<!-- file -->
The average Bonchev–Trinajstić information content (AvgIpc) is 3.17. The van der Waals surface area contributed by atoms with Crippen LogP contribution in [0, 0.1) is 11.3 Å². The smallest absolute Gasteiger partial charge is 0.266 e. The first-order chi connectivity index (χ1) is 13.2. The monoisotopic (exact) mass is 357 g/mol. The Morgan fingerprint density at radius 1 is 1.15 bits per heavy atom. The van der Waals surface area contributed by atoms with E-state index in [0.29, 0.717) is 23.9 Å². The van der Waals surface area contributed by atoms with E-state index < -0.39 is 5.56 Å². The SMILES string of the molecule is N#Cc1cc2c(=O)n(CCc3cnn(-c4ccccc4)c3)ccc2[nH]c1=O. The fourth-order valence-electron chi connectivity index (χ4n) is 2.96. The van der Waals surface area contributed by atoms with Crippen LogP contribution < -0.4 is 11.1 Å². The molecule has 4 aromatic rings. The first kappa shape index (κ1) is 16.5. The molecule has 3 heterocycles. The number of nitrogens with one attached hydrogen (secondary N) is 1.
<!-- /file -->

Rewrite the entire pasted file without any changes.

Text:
The average Bonchev–Trinajstić information content (AvgIpc) is 3.17. The van der Waals surface area contributed by atoms with Crippen LogP contribution in [0, 0.1) is 11.3 Å². The smallest absolute Gasteiger partial charge is 0.266 e. The first-order chi connectivity index (χ1) is 13.2. The monoisotopic (exact) mass is 357 g/mol. The Morgan fingerprint density at radius 1 is 1.15 bits per heavy atom. The van der Waals surface area contributed by atoms with E-state index in [0.29, 0.717) is 23.9 Å². The van der Waals surface area contributed by atoms with E-state index < -0.39 is 5.56 Å². The SMILES string of the molecule is N#Cc1cc2c(=O)n(CCc3cnn(-c4ccccc4)c3)ccc2[nH]c1=O. The fourth-order valence-electron chi connectivity index (χ4n) is 2.96. The van der Waals surface area contributed by atoms with Crippen LogP contribution < -0.4 is 11.1 Å². The molecule has 4 aromatic rings. The first kappa shape index (κ1) is 16.5. The molecule has 3 heterocycles. The number of nitrogens with one attached hydrogen (secondary N) is 1.